< Back to Blog

Project Design Elements: Fire Suppression Systems

Fifth in the Project Design Elements Series

There are several different options for fire suppression systems within critical areas of your business. We are all familiar with traditional fire sprinkler systems where pressurized water lines are discharged through sprinkler heads once the temperature has either broken or separated a fusible element within the head. In areas where water will cause irreparable damage to computer equipment, high temperature sprinkler heads may be added in order to delay the time it takes for a sprinkler to activate. This may allow additional time for the fire to be suppressed using other means. One other fire sprinkler option is a pre-action system which carries with it a reduced risk of accidental activation. This system is similar to a conventional fire sprinkler system, except that the sprinkler pipes are not pressurized until a fire detection device activates a valve which will then pressurize the system. From this point forward, the system acts the same as a traditional wet system. However, the addition of these controls to integrate the fire alarm and fire sprinkler system typically adds significant cost to the installation. In recent years, the increased prevalence of off-site or ‘cloud computing’ technology has, in some cases, decreased the amount of ‘critical’ IT systems found within server rooms which has led some companies to stick with more traditional water based fire suppression systems.

In situations where there is an increased potential for lost time and money as a result of equipment damage caused by a water based fire suppression system, Clean Agent fire suppression systems are the go-to solution. As the name suggests, Clean Agent systems are designed to minimize the damage to critical systems and allow for a faster recovery time after the system is discharged. Clean Agent systems also provide three dimensional fire suppression which penetrates more fully into a room to extinguish fires faster than traditional water based systems. The Clean Agent systems typically consist of triggering devices (smoke, heat or manual pull stations), piping, discharge nozzles, gas cylinders, as well as an Emergency Power Off (EPO) station which will shut down the electrical equipment in the event of an emergency. There are a variety of proprietary Clean Agent gases on the market such as ECARO-25TM, FM-200 TM and Inergen TM. Some of these gases require that rooms are fully sealed, including full-height partitions, door sweeps and sealed penetrations through walls. These systems also require that any ductwork in or out of the affected room be equipped with dampers that will close during the gas discharge. Argon and Carbon Dioxide are also used in these types of systems. These gases are better suited for areas which are not well ventilated, however they are not suitable for long term exposure to occupants due to a decrease in the oxygen concentration within the room when the gas is present.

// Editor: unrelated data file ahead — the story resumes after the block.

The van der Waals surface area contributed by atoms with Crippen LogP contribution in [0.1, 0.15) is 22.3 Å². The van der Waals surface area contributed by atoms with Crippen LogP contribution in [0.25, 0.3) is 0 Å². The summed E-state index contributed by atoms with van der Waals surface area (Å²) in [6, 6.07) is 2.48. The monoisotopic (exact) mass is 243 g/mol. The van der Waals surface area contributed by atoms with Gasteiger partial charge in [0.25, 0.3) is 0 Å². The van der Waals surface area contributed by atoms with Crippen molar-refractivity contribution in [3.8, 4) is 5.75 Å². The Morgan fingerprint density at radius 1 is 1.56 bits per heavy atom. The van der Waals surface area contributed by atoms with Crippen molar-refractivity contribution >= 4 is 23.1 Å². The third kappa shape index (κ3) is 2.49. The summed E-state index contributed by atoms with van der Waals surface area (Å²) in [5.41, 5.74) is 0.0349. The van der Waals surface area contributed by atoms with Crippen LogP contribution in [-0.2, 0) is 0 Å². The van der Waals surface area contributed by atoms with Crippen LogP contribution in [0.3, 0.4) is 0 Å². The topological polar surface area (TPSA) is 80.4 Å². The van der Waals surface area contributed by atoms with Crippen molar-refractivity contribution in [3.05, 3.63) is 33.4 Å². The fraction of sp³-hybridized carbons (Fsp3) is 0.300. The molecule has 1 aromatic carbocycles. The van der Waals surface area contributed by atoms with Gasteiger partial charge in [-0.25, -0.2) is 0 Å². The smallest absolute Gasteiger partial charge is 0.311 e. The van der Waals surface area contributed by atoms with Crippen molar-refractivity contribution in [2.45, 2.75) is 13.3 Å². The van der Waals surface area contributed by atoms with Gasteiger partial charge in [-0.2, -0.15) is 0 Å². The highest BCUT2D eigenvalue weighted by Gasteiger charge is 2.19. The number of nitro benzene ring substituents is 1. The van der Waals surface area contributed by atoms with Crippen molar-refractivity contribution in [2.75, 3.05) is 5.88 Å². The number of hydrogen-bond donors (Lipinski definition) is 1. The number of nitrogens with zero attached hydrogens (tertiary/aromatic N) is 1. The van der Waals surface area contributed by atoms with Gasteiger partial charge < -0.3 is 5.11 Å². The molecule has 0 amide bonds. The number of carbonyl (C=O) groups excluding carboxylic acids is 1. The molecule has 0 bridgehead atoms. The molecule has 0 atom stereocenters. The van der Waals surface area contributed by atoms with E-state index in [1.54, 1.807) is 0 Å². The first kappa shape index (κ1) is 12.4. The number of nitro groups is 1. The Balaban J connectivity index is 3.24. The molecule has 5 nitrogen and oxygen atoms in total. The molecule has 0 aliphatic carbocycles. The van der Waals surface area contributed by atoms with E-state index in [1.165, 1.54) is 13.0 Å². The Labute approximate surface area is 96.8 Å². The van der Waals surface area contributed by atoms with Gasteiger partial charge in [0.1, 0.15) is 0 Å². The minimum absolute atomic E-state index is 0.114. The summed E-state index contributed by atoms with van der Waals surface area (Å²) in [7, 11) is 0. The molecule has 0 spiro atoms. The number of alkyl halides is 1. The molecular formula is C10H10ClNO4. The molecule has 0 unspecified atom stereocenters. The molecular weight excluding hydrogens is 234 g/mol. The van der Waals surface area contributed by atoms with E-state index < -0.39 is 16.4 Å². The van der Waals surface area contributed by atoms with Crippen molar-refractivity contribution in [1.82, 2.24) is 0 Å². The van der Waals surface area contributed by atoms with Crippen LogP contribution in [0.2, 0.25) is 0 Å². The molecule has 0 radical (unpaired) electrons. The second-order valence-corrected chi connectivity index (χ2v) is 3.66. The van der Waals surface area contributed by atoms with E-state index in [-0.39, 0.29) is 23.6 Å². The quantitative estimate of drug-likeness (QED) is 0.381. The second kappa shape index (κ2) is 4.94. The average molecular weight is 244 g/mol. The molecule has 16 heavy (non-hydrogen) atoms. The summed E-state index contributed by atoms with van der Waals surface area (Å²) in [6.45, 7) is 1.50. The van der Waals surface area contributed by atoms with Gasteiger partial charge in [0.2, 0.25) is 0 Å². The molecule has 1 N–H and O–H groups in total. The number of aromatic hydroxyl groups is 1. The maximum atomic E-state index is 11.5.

Ultimately the functions of your business, space limitations, and project budget will determine which system is right for you. It is important to evaluate and make this selection early in the design phase of your project so that the proper design elements can be incorporated to minimize the risk of equipment loss as a result of a fire.

Steven Gorup is director of Hughes Marino, an award-winning commercial real estate company specializing in project management, tenant representation and building purchases, with offices across the nation. Contact Steven at 1-844-662-6635 or steven@hughesmarino.com to learn more.

Previous Story

Open Structure Ceilings and Associated Costs

Next Story

The Family Model Is a Good Business Model

Hughes Marino Favicon